LGBTQ Programs and Services was founded only a few years back, and Loftis noted that several alumni visited the booth in support of the office. She said many wished the office was in place when they attended.
The university is rated as a 4.5 on the Campus Pride Index and recently ranked 31st on Best LGBTQ colleges list. Meyer said that she’s proud of her institution; for her, the administrative support is there. She doesn’t feel as if she has to convince them of the validity of issues for LGBTQ students.
For CIT student Noah Pittinger, who was handing out resources and information at NKU’s booth, the event was about empowerment.
“I think it’s really important to remember that the people marching in the parade were marching for themselves as being LGBTQ,” Pittinger says. “There are plenty of people in the community that are not so forthcoming. For them to be able to look and know that this community is supportive of them is a huge deal.”
At the festival, booths handing out resources and showing support conglomerated around Goebel Park, including GLSEN, NKU LGBTQ Programs and Services, Morehead Pride, Fairness Campaign, several local churches, Love Must Win and more.
As Meyer pointed out, some may wonder why Northern Kentucky needs a festival of its own when a large Pride event happens across the river. In short, she said it’s because they’re Kentuckians, not Ohioans.
“We have a different government, we have different elected officials and different challenges than folks that live in Ohio,” Meyer says. “In Kentucky, we only have eight cities in our entire commonwealth that have fairness ordinances”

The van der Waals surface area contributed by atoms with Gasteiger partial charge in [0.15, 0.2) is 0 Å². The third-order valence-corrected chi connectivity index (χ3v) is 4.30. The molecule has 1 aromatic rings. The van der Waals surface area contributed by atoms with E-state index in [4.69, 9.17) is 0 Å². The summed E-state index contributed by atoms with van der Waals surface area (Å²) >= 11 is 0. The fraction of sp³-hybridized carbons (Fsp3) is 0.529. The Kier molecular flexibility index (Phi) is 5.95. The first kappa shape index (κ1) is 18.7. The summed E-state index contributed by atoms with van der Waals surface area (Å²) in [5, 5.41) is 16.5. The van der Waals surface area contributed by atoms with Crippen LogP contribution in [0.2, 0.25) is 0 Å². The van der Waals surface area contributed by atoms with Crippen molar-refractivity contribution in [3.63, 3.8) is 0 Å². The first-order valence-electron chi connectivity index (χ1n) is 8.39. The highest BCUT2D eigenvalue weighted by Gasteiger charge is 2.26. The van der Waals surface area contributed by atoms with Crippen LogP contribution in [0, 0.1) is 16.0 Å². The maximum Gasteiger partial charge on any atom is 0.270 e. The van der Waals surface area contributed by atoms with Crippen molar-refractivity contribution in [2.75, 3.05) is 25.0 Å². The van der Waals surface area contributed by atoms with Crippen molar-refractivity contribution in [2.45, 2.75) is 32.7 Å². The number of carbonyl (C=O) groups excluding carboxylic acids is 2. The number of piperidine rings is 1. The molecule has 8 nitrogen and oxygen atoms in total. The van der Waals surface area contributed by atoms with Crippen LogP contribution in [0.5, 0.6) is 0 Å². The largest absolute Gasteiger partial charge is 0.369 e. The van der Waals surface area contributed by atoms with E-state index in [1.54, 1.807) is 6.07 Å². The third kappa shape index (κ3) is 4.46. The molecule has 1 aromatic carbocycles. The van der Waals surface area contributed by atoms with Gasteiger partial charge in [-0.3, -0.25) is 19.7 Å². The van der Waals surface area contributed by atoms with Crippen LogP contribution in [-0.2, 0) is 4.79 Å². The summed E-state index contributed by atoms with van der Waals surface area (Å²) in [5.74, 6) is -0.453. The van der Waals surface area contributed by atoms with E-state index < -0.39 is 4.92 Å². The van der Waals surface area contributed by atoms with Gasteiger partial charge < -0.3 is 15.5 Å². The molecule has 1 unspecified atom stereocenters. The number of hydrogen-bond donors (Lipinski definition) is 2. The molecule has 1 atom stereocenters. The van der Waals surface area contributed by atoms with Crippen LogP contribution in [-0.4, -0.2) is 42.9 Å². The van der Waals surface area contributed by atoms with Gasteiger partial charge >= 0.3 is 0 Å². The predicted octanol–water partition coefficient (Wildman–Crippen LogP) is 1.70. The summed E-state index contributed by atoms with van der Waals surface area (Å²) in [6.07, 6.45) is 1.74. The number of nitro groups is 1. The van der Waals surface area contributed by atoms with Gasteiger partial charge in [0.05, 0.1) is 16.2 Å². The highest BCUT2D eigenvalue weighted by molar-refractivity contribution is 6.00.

The Fairness Campaign is a Louisville-based lobbying and advocacy organization that focuses on preventing discrimination based on sexual orientation and gender identity through ordinances.
Cities within Kentucky aside from Covington that have implemented fairness ordinances include the following: Louisville, Lexington, Henderson, Midway, Danville, Morehead and Vicco.
“I think it’s shameful that Covington is still the only city in Northern Kentucky with a fairness ordinance,” Meyer says. “ In the fall, once we move beyond pride season, we will definitely start with our community partners and residents and additional river cities in working toward fairness ordinances across Kentucky.”
Centered in Covington, the festival doesn’t try to be giant. Rather, it thrives on a community-based atmosphere that brings together the queer community, their families, and their allies.
With the Washington D.C Equality March happening on the same day, the timing to implement a parade felt right.
“People are willing to stand up and practice some allyship right now. We started talking about having a parade. The time was right. The committee was right,” Meyer says. “We have to do this. We had no idea what it would like; we had no idea how to begin the process of compacting the festival, the parade and the after party in one day, but it has been by far the most successful Northern Kentucky Pride Festival we’ve seen.”
After the parade and festival, another new segment was added: an after party at Hotel Covington. In the past, the event also included a bike ride and a brunch, which were cut this year. However, Meyer said that they may look to bring those events back next year.
In the end, the importance of Meyer’s work comes down to putting a face to an issue and working towards queer visibility.
“Harvey Milk, he said that you have to put a face with an issue. I believe that. It’s the work that I do at Northern, you have to put a face with the issue. Not everyone can do that. Not everyone can be out. I’m in a position where I’m able to be out. It’s part of my job to be out,” Meyer says. “You change people by doing this work, by being visible and by continuing to forge forward, and build relationships, partnerships and talking to people who don’t necessarily agree or not. We need to have those conversations within our communities”
Change starts locally then grows, Meyer said. With a strong community in Northern Kentucky, she hopes that the same strength spreads all the way to Frankfort.